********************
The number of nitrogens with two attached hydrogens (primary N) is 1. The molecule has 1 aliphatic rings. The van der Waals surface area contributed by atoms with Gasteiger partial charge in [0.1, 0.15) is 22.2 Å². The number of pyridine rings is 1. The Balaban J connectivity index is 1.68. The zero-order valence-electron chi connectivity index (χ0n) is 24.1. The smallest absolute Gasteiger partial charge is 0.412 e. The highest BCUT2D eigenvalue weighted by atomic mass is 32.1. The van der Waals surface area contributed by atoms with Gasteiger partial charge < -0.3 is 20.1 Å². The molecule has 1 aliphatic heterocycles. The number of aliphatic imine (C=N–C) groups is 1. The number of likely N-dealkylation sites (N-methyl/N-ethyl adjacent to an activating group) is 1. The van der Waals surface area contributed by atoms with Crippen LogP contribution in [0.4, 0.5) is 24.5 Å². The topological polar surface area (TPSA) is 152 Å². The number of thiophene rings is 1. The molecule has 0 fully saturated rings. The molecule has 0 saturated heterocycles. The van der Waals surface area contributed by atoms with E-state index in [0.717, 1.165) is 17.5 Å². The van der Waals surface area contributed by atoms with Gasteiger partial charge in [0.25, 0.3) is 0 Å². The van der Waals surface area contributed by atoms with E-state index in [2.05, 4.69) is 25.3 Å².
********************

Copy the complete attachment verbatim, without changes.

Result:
The number of nitrogens with two attached hydrogens (primary N) is 1. The molecule has 1 aliphatic rings. The van der Waals surface area contributed by atoms with Gasteiger partial charge in [0.1, 0.15) is 22.2 Å². The number of pyridine rings is 1. The Balaban J connectivity index is 1.68. The zero-order valence-electron chi connectivity index (χ0n) is 24.1. The smallest absolute Gasteiger partial charge is 0.412 e. The highest BCUT2D eigenvalue weighted by atomic mass is 32.1. The van der Waals surface area contributed by atoms with Gasteiger partial charge < -0.3 is 20.1 Å². The molecule has 1 aliphatic heterocycles. The number of aliphatic imine (C=N–C) groups is 1. The number of likely N-dealkylation sites (N-methyl/N-ethyl adjacent to an activating group) is 1. The van der Waals surface area contributed by atoms with Crippen LogP contribution in [0.4, 0.5) is 24.5 Å². The topological polar surface area (TPSA) is 152 Å². The number of thiophene rings is 1. The molecule has 0 fully saturated rings. The molecule has 0 saturated heterocycles. The van der Waals surface area contributed by atoms with E-state index in [0.717, 1.165) is 17.5 Å². The van der Waals surface area contributed by atoms with Gasteiger partial charge in [0.25, 0.3) is 0 Å². The van der Waals surface area contributed by atoms with E-state index in [2.05, 4.69) is 25.3 Å².